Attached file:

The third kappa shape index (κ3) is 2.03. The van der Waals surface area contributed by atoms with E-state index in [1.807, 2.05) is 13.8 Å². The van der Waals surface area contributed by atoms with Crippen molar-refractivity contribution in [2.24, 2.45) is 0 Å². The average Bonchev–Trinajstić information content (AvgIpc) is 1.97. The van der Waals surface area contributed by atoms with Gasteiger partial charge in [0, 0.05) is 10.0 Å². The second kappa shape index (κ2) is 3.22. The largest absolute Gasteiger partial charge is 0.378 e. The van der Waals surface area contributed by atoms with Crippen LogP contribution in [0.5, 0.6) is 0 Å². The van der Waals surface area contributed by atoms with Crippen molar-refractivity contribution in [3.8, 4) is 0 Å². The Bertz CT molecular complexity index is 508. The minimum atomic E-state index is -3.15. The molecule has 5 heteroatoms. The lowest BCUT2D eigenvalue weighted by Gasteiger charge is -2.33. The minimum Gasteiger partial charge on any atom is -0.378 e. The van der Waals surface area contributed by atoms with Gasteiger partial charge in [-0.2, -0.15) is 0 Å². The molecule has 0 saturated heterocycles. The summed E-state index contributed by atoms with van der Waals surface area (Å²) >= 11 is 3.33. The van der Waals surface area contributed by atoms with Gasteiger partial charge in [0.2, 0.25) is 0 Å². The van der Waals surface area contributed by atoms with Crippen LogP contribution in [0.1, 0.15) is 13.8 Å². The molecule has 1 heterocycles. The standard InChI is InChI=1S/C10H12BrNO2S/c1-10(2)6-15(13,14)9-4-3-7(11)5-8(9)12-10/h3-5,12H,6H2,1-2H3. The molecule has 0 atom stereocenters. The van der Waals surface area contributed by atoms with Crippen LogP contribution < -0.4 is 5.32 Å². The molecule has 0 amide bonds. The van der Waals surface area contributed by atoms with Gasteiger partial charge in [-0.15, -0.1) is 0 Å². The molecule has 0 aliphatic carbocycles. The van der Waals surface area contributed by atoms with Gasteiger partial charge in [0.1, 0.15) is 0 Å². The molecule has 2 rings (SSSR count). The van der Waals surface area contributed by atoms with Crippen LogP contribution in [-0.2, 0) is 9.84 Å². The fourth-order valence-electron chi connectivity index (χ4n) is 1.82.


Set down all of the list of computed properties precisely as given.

The third kappa shape index (κ3) is 2.03. The van der Waals surface area contributed by atoms with E-state index in [1.807, 2.05) is 13.8 Å². The van der Waals surface area contributed by atoms with Crippen molar-refractivity contribution in [2.24, 2.45) is 0 Å². The average Bonchev–Trinajstić information content (AvgIpc) is 1.97. The van der Waals surface area contributed by atoms with Gasteiger partial charge in [0, 0.05) is 10.0 Å². The second kappa shape index (κ2) is 3.22. The largest absolute Gasteiger partial charge is 0.378 e. The van der Waals surface area contributed by atoms with Crippen LogP contribution in [0.5, 0.6) is 0 Å². The van der Waals surface area contributed by atoms with Crippen molar-refractivity contribution in [3.8, 4) is 0 Å². The Bertz CT molecular complexity index is 508. The minimum atomic E-state index is -3.15. The molecule has 5 heteroatoms. The lowest BCUT2D eigenvalue weighted by Gasteiger charge is -2.33. The minimum Gasteiger partial charge on any atom is -0.378 e. The van der Waals surface area contributed by atoms with Gasteiger partial charge in [-0.2, -0.15) is 0 Å². The molecule has 0 saturated heterocycles. The summed E-state index contributed by atoms with van der Waals surface area (Å²) >= 11 is 3.33. The van der Waals surface area contributed by atoms with Gasteiger partial charge in [0.2, 0.25) is 0 Å². The van der Waals surface area contributed by atoms with Crippen LogP contribution in [0.1, 0.15) is 13.8 Å². The molecule has 1 heterocycles. The standard InChI is InChI=1S/C10H12BrNO2S/c1-10(2)6-15(13,14)9-4-3-7(11)5-8(9)12-10/h3-5,12H,6H2,1-2H3. The molecule has 0 atom stereocenters. The van der Waals surface area contributed by atoms with Crippen LogP contribution < -0.4 is 5.32 Å². The molecule has 0 amide bonds. The van der Waals surface area contributed by atoms with Gasteiger partial charge in [-0.15, -0.1) is 0 Å². The molecule has 0 aliphatic carbocycles. The van der Waals surface area contributed by atoms with Gasteiger partial charge in [0.1, 0.15) is 0 Å². The molecule has 2 rings (SSSR count). The van der Waals surface area contributed by atoms with Crippen LogP contribution in [-0.2, 0) is 9.84 Å². The fourth-order valence-electron chi connectivity index (χ4n) is 1.82.